Cain’s sixth chapter wandered a bit much for me. She first wrote of the complementary personalities of Eleanor and Franklin Roosevelt.
She wrote of Elaine Aron, who reframed high reactivity as sensitivity. Aron’s work finds sensitive people are more likely to be philosophical, or spiritual. They describe themselves as creative, or intuitive. They dislike small talk. They notice subtleties.
Cain writes of how highly reactive people may actually be thin skinned. They are more likely to blush. They have higher skin temperatures when exposed to new situations than low reactives.
Cain writes about how high reactive/passive animals and low reactive/aggressive animals might complement each other. They can maximize reproductive chances in different climates. Having watchful animals can help a herd survive. The reactivity seems to be inherited. Guppies that go from pike infested waters to pike free waters slowly become more outgoing. Guppies that enter pike infested waters become more cautious over just a couple generations.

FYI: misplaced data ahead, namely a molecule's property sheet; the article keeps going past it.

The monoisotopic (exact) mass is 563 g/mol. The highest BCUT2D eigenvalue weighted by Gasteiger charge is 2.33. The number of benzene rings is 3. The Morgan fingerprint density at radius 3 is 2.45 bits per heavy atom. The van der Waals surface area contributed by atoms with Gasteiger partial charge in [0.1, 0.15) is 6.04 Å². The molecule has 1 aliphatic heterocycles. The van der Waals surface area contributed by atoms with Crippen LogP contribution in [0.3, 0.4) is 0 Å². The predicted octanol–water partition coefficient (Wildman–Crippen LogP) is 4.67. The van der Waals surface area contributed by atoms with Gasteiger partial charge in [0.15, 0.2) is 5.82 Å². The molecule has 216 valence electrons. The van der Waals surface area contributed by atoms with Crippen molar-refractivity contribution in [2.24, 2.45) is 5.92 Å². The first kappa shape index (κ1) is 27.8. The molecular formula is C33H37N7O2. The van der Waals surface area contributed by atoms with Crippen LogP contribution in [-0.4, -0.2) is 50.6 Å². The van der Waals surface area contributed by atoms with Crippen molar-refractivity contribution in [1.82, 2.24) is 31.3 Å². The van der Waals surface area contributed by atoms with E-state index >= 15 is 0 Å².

There is even more in the chapter, for instance a few paragraphs about Al Gore and a few about Cain’s husband. At the end Cain makes the point that at a camp for introverts she misses extroversion. The anecdotes from the chapter were supposed to tell of how balance between introverts and extroverts brings strength to a group. I guess in hindsight I see this. I had trouble seeing the theme as the chapter developed, however.